Project Detail: Deep South: Standing at the Crossroads


Photo Story - Nera di Verzasca


Verzasca Foto


Richard Max Gavrich


Project Info

Deep South: Standing at the Crossroads

The general term “South” is derived from the Germanic “Sud,” meaning below. Naturally, South connotes something beneath, backwards, hidden, latent. The chiefly American expression of something “gone south,” recognizes a venture that has deteriorated or altogether failed. Like the roadside carpets of kudzu swallowing roofs and fences, damp and lush and consuming, the American South is wild and ever-changing, marked by multifarious movements, expansions and constrictions, like a living-breathing thing. Wherever and whatever the South is, it always seems to be far off: “way down South,” somewhere you’re unknowingly headed, joyfully returning, or mournfully fleeing. The American Deep South is less of a geographic region than a complex web of incongruities and oppositions, bound by culture, music, lore, mythos, and a set of highly contested histories.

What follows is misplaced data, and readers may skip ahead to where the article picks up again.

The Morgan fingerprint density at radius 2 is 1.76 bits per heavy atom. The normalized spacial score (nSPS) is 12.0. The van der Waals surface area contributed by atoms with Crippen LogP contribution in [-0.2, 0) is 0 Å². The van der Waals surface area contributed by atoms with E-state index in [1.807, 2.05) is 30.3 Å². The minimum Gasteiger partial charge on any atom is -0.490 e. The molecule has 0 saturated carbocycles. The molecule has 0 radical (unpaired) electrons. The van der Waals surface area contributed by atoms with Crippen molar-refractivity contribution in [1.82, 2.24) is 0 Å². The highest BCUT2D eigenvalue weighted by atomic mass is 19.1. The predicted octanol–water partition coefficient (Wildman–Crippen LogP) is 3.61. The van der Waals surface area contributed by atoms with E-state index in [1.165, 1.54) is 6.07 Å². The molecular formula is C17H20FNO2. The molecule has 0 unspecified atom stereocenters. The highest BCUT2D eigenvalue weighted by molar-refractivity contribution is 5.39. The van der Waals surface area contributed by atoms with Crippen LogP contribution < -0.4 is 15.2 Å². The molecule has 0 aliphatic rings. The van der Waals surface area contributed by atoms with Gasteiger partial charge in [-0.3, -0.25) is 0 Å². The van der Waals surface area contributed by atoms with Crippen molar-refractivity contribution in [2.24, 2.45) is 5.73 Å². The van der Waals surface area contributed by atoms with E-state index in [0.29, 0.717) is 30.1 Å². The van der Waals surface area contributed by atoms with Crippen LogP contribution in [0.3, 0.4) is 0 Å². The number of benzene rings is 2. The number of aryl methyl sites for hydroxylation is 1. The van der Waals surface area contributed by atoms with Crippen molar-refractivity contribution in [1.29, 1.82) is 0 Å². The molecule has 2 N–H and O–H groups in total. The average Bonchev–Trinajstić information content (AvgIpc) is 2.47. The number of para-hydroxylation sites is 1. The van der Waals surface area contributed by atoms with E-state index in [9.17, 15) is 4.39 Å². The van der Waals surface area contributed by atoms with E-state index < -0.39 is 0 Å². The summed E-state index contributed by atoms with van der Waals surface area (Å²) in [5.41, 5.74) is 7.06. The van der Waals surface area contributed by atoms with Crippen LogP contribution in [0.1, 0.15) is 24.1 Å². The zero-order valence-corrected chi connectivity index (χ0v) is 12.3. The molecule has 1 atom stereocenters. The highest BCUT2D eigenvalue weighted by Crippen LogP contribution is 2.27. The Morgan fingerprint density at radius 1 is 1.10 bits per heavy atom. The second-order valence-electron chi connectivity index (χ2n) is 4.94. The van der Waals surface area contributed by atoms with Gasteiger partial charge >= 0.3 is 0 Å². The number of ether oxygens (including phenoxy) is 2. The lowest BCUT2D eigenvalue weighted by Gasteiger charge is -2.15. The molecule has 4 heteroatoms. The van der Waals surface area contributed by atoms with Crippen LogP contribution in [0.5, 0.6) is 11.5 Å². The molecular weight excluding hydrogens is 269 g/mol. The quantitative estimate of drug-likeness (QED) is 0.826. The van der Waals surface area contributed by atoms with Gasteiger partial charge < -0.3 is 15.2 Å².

Ramblin’ and road culture inflect this Southern tradition of oral and aural mysticism. In my mind, our venturing begins at an intersection: the crossroad. This point, “neither here nor there,” emerges as perfect allegory and symbolic juncture for where and what the South represents, bringing together racial tension, spiritual conjurings, tradition, dogma, and folklore— summed up at a place said to be”between the worlds.” Robert Johnson and his Devil-dealing fable made famous (at least in the American canon) the mythos of the crossroads with his first recording of “Crossroad Blues” in 1936, singing:

I’m standin’ at the crossroads

I tried to flag a ride

Standin’ at the crossroads

I tried to flag a ride

Didn’t nobody seem to know me

Everybody pass me by

The sun goin’ down, boy

Dark gon’ catch me here

Boy dark gon’ catch me here

Haven’t got no lovin’ sweet woman

That love and feel my care

We begin here, at this meeting point of highways, cutting through the unending stretches of cabbage- and cornfields, of bayous and bogs, past small towns, farms, churches, bisecting railways, rivers, meandering on towards the corrugated sky.